Most charter schools would get additional money, teachers would get a $100 tax credit and the governor’s regional cities initiative would be funded under a budget compromise the Indiana House and Senate reached Tuesday.
The $31.3 billion, two-year plan – which should be approved and sent to Gov. Mike Pence on Wednesday, the last day of the 2015 General Assembly – would mean a 2.3-percent increase in K-12 school funding in 2016 and again in 2017.
The school money will be divided among districts in a way that closes the gap between the urban districts with the state’s highest per-student funding and those in suburban areas with lower per-student funding.
But House Speaker Brian Bosma, R-Indianapolis, said the proposal also provides “a softer landing to some of the urban schools that thought they were suffering too much of a loss” under the original budget passed by the House.
Charter schools that have an A, B or C rating would get a $500 per student funding boost under the plan. Under current law, they don’t share in the property tax revenue that traditional public schools receive for buildings, transportation and other costs.
Charters that have a D or F grade could obtain the additional money if they perform at or above the level of the traditional schools in their area. Charters – which are public schools generally operated outside traditional districts and with fewer rules – would also be eligible for loans from the state’s common school fund to help pay for construction and other costs.
Extra funding for charter schools had been a priority for Pence, although lawmaker had been far more skeptical.
“We’re in a sweet spot where everyone can live with it,” said Senate President Pro Tem David Long, R-Fort Wayne.
The budget plan creates an amnesty program that lets tax scofflaws pay up and avoid prosecution. That’s expected to bring in more than $100 million that will be used in part to pay for Gov. Mike Pence’s regional cities initiative, which calls on metro areas to develop and implement strategic plans for development.
Pence wanted $84 million for the plan but the Senate originally slashed the funding. Bosma said Tuesday that Pence will be happy with the compromise.
The Republican majorities in the House and Senate had originally hoped to have the final budget plan finished and posted publicly Tuesday afternoon. But Long said the usual last-minute negotiations over several issues pushed it back. The plan was expected to go online late Tuesday evening.
Meanwhile, legislative leaders spelled out some of the plan’s details.
The budget will include a $100 tax credit for teachers who spend their own money on classroom supplies. House Republicans had originally sought a credit twice that size but Senate Republicans opposed the program. Still, the compromise will cost the state $10 million.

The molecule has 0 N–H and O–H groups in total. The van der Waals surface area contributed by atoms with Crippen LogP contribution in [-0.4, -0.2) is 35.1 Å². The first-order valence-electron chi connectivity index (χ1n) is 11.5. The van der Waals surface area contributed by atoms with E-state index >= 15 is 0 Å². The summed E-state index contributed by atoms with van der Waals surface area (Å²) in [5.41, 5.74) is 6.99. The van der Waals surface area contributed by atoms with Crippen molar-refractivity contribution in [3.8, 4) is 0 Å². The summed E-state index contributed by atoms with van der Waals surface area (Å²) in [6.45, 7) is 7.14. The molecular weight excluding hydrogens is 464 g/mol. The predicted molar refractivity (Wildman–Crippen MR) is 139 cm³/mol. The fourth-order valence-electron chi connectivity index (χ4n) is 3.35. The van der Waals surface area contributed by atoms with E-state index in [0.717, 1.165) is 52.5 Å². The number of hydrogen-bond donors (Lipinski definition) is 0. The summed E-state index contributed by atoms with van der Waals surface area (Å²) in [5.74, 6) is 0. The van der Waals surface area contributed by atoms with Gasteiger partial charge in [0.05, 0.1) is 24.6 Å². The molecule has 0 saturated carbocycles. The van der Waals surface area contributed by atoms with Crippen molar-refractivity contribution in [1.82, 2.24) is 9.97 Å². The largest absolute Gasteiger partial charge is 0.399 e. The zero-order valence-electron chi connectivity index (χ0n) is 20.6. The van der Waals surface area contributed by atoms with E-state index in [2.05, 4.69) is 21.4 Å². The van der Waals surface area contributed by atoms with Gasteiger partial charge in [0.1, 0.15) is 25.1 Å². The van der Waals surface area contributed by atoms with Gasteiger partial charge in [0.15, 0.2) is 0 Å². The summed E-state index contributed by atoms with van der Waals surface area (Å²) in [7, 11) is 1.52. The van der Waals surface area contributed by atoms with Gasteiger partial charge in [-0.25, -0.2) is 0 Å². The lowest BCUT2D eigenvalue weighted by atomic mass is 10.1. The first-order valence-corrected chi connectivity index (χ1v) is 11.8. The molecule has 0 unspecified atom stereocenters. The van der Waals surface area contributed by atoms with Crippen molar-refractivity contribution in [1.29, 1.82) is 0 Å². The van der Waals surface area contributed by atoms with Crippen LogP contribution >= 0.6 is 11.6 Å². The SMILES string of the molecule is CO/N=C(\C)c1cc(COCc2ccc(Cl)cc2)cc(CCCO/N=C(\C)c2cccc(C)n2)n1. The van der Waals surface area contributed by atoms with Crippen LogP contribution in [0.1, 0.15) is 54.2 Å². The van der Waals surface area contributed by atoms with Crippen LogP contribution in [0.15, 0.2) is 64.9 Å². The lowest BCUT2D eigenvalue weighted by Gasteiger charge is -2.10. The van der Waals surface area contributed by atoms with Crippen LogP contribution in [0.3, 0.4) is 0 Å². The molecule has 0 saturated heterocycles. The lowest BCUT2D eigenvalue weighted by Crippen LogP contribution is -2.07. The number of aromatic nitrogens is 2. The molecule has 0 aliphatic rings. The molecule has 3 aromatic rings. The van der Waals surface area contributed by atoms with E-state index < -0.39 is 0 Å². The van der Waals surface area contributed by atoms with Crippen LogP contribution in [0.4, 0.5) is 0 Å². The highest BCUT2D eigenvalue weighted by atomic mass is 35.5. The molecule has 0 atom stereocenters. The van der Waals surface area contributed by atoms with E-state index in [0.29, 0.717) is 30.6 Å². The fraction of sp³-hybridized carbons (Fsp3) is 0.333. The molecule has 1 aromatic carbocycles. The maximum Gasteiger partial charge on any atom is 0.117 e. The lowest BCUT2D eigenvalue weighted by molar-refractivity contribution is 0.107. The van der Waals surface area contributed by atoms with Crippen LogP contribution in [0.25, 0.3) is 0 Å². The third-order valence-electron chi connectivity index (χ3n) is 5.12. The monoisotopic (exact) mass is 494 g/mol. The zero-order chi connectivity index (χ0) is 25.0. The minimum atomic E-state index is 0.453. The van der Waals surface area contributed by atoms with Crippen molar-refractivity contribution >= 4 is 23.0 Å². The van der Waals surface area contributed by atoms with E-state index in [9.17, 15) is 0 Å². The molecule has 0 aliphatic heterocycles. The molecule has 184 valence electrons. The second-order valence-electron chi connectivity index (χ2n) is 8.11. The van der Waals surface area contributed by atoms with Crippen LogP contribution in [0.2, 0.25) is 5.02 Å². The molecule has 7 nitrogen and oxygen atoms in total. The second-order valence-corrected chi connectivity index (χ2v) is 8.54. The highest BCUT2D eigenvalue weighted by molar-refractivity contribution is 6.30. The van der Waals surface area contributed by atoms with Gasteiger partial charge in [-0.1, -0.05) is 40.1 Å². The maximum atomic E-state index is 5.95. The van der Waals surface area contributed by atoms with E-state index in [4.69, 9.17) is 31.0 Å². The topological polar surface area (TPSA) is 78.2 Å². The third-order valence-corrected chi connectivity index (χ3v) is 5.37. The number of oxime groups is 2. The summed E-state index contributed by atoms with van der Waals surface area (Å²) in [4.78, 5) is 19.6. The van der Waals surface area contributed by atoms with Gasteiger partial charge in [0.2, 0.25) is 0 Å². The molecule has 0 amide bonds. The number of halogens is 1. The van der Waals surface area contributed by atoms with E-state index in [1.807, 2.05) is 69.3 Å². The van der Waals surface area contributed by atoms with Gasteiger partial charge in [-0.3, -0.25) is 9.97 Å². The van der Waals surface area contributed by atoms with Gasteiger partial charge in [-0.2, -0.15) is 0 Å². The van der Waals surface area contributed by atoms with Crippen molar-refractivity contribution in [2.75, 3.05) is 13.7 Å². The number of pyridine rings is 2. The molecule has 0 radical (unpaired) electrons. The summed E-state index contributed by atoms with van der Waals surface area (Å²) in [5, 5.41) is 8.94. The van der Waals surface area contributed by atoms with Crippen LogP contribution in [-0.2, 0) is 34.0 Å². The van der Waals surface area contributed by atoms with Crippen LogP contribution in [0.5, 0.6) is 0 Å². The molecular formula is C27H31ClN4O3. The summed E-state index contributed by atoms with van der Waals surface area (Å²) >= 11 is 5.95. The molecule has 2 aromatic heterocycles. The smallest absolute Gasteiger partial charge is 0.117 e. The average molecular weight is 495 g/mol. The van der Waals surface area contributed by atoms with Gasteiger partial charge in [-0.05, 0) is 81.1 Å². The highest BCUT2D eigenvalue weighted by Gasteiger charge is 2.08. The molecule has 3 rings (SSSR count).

“Sometimes a half a loaf is better than none,” Bosma said. “We are getting a tax credit for every teacher, which was our goal.”
The budget will also include increased performance awards for teachers.
But to afford the additional money for schools and teachers, lawmakers are pulling back on money for roads. Both the House and Senate had put $200 million into the budget each year for special highway projects. That would be on top of the ongoing revenue stream for roads.
The compromise plan cuts that amount in half but lets the State Budget Committee authorize more later if the money is available.
“It is reduced,” Bosma said, “but it’s still high.”
The budget plan boosts funding for higher education by about $45 million – the same amount proposed by the House but less than pushed by the Senate.
“We felt we were going to have to back up a little bit,” said Senate Appropriations Chairman Luke Kenley, R-Noblesville.
The cuts from the original budget proposals became necessary after lawmakers learned earlier this month that they’ll likely have fewer tax dollars to spend in 2016 and 2017 than they thought when they started working on the spending plan.
Long said lawmakers wanted to keep enough reserves in the bank to ensure the state maintained its AAA bond rating, which makes borrowing cheaper, while still boosting funding overall for a few priorities.
“We’re spending a lot of money on education, which we’re happy about,” Long said. But the reduced revenue forecast “caused some whittling here and there.”
The budget provides $80 million for local community corrections programs, which are expected to see significant increases in enrollment under sentencing changes the General Assembly made last year. But a separate bill puts considerable “checks and balances” on the way the money is obtained and spent, Kenley said.
There’s no money in the budget to expand two prisons, something Pence had requested.